Faced with telling the story of Apollo 13's near-disaster just a few years after Ron Howard's big-budget film splashed the nail-biting drama all over the silver screen, producers of HBO's TV miniseries From the Earth to the Moon hit on an idea.
Why not center the story on media coverage of the calamity _ in which equipment failure forced the astronauts to turn back without touching down on the moon _ and see how reporters were pulled toward a tabloid-style focus on the pilots' families that has grown out of control in the '90s?
There's just one problem. The media in 1970 were probably nowhere near the kind of pack journalism, no-holds-barred attitude that colors much news coverage today.
"This may have been a bit early for that kind of tabloid mentality," said Dave Wagner, a news anchor at WTSP-Ch. 10 who makes several brief appearances in Moon's Apollo 13 episode tonight. He plays a wavy-haired, thick-sideburned news anchor in New York.
"It was a simpler time back then," Wagner said. "TV news _ and people's lives _ was much less complicated than it is now."
Even executive producer Tom Hanks, who oversaw all of Moon's $68-million, 12-episode look at the space program, admits that the episode (the last of two one-hour shows airing tonight, beginning at 8 on HBO) is the installment least based in actual fact _ featuring several characters and situations that were invented or embellished for effect.
"Literally, the nation was uninterested in (Apollo 13) until it became a life-or-death situation, then you vipers (journalists) came a-runnin'," said Hanks, laughing, while fielding questions last year in Orlando.
"I was always asking the screenwriters, "Can we have them (journalists) ask really stupid questions?' " said the actor, who played commander Jim Lovell in Howard's movie. "But we checked the transcripts and they were actually asking pretty good questions. So my hopes were dashed right there."
In fact, Moon's fictional journalists do ask stupid questions _ an early scene shows some reporters wondering whether the astronauts had "little black suicide pills" in case a mission goes wrong.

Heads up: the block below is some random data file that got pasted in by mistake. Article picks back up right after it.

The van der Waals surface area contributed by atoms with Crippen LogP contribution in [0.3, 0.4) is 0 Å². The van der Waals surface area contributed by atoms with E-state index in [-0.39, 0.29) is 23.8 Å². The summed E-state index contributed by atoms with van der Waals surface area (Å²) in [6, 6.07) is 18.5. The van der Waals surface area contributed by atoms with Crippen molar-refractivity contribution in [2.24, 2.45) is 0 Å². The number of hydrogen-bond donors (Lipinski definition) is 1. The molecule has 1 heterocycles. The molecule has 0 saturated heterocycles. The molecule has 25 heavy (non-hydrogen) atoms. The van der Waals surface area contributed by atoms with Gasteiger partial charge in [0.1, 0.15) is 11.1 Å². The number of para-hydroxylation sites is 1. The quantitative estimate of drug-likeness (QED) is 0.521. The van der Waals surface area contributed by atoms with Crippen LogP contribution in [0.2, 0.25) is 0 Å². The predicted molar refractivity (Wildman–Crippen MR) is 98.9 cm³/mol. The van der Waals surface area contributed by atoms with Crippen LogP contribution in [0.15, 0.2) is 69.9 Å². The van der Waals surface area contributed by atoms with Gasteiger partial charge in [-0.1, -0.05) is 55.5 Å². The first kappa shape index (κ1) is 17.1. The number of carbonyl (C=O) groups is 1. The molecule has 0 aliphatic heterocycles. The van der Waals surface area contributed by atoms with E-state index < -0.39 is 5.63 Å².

But the central tension stems from a struggle between old-time journalist Emmett Seaborn (played by Lois and Clark veteran actor Lane Smith) and an ambitious young reporter, Bret Hutchins (Jerry Maguire's Jay Mohr), who uses ambush techniques to get around NASA's efforts to keep astronauts families out of the limelight until the crisis ends.
Playing a homey amalgam that seems equal parts CBS anchor Dan Rather and ABC-TV analyst Jules Bergman, Smith draws sympathy as the older, wiser journalist willing to keep things ethical _ undermined by a scheming younger face who will do anything to get ahead.
"My character has a certain dignity and respect for privacy," said Smith. "Our episode really shows the frenzy that was going on . . . these issues are very much alive in our day."
But tonight's episode fails to ask whether Seaborn is a little too willing to accept what the government tells him about the astronaut's lives. In fact, Moon's episode on the first manned moon landing shows a rivalry between Neil Armstrong and Buzz Aldrin that was never revealed until years later.
Isn't that part of the story, too?
"There's a fine line between being a lap dog and an attack dog," agreed Wagner, an Emmy-winning veteran of TV news. "But you look at the other extreme _ young reporters who . . . will do anything to get the story _ and you wonder what that does to the public trust."
With another bit part coming in Adam Sandler's The Waterboy and an audition looming for a Dan Aykroyd movie, the anchor and investigative reporter may have found a fun, attention-getting hobby.
Still, he's not about to leave his day job any time soon.
"I'm just thankful folks here allow me to do long-form stories about important issues," Wagner said. "News audiences these days are smarter than people give them credit for. If you give them something direct and truthful that has an impact in their lives, they'll respond."